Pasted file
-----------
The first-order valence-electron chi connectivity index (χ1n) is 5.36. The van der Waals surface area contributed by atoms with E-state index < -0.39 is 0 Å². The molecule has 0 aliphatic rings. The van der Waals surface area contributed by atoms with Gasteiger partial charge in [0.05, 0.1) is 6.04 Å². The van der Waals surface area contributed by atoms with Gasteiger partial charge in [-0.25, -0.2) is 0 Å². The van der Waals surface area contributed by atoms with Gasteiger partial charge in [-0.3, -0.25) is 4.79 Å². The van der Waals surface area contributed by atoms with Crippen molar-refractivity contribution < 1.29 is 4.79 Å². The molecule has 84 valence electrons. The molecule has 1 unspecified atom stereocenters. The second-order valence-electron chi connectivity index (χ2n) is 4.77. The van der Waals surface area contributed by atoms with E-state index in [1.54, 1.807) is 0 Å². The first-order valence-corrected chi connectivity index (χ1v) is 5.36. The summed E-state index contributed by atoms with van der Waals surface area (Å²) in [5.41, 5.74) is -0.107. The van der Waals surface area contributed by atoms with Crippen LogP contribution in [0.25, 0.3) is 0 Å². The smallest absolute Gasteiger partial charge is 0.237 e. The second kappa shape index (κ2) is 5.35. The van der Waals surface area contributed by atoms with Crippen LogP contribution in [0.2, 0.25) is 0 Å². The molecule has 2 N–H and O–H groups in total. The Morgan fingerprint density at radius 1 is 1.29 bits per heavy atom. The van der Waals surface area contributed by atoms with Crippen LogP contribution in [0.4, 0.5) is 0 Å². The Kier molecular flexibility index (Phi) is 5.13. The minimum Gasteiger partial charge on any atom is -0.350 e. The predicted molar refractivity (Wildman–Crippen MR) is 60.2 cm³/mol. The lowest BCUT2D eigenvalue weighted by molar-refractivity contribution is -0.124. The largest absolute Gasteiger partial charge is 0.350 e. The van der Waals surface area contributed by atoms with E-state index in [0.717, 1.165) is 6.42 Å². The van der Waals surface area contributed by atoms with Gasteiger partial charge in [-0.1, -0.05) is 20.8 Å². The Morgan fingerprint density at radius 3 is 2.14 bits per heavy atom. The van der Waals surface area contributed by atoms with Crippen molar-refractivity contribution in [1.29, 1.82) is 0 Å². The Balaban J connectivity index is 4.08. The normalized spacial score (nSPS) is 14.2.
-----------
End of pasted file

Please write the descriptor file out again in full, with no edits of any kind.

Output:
The first-order valence-electron chi connectivity index (χ1n) is 5.36. The van der Waals surface area contributed by atoms with E-state index < -0.39 is 0 Å². The molecule has 0 aliphatic rings. The van der Waals surface area contributed by atoms with Gasteiger partial charge in [0.05, 0.1) is 6.04 Å². The van der Waals surface area contributed by atoms with Gasteiger partial charge in [-0.25, -0.2) is 0 Å². The van der Waals surface area contributed by atoms with Gasteiger partial charge in [-0.3, -0.25) is 4.79 Å². The van der Waals surface area contributed by atoms with Crippen molar-refractivity contribution < 1.29 is 4.79 Å². The molecule has 84 valence electrons. The molecule has 1 unspecified atom stereocenters. The second-order valence-electron chi connectivity index (χ2n) is 4.77. The van der Waals surface area contributed by atoms with E-state index in [1.54, 1.807) is 0 Å². The first-order valence-corrected chi connectivity index (χ1v) is 5.36. The summed E-state index contributed by atoms with van der Waals surface area (Å²) in [5.41, 5.74) is -0.107. The van der Waals surface area contributed by atoms with Crippen LogP contribution in [0.25, 0.3) is 0 Å². The smallest absolute Gasteiger partial charge is 0.237 e. The second kappa shape index (κ2) is 5.35. The van der Waals surface area contributed by atoms with Crippen LogP contribution in [0.2, 0.25) is 0 Å². The molecule has 2 N–H and O–H groups in total. The Morgan fingerprint density at radius 1 is 1.29 bits per heavy atom. The van der Waals surface area contributed by atoms with Crippen LogP contribution in [0.4, 0.5) is 0 Å². The Kier molecular flexibility index (Phi) is 5.13. The minimum Gasteiger partial charge on any atom is -0.350 e. The predicted molar refractivity (Wildman–Crippen MR) is 60.2 cm³/mol. The lowest BCUT2D eigenvalue weighted by molar-refractivity contribution is -0.124. The largest absolute Gasteiger partial charge is 0.350 e. The van der Waals surface area contributed by atoms with E-state index in [0.717, 1.165) is 6.42 Å². The van der Waals surface area contributed by atoms with Gasteiger partial charge in [-0.1, -0.05) is 20.8 Å². The Morgan fingerprint density at radius 3 is 2.14 bits per heavy atom. The van der Waals surface area contributed by atoms with Crippen molar-refractivity contribution in [1.29, 1.82) is 0 Å². The Balaban J connectivity index is 4.08. The normalized spacial score (nSPS) is 14.2.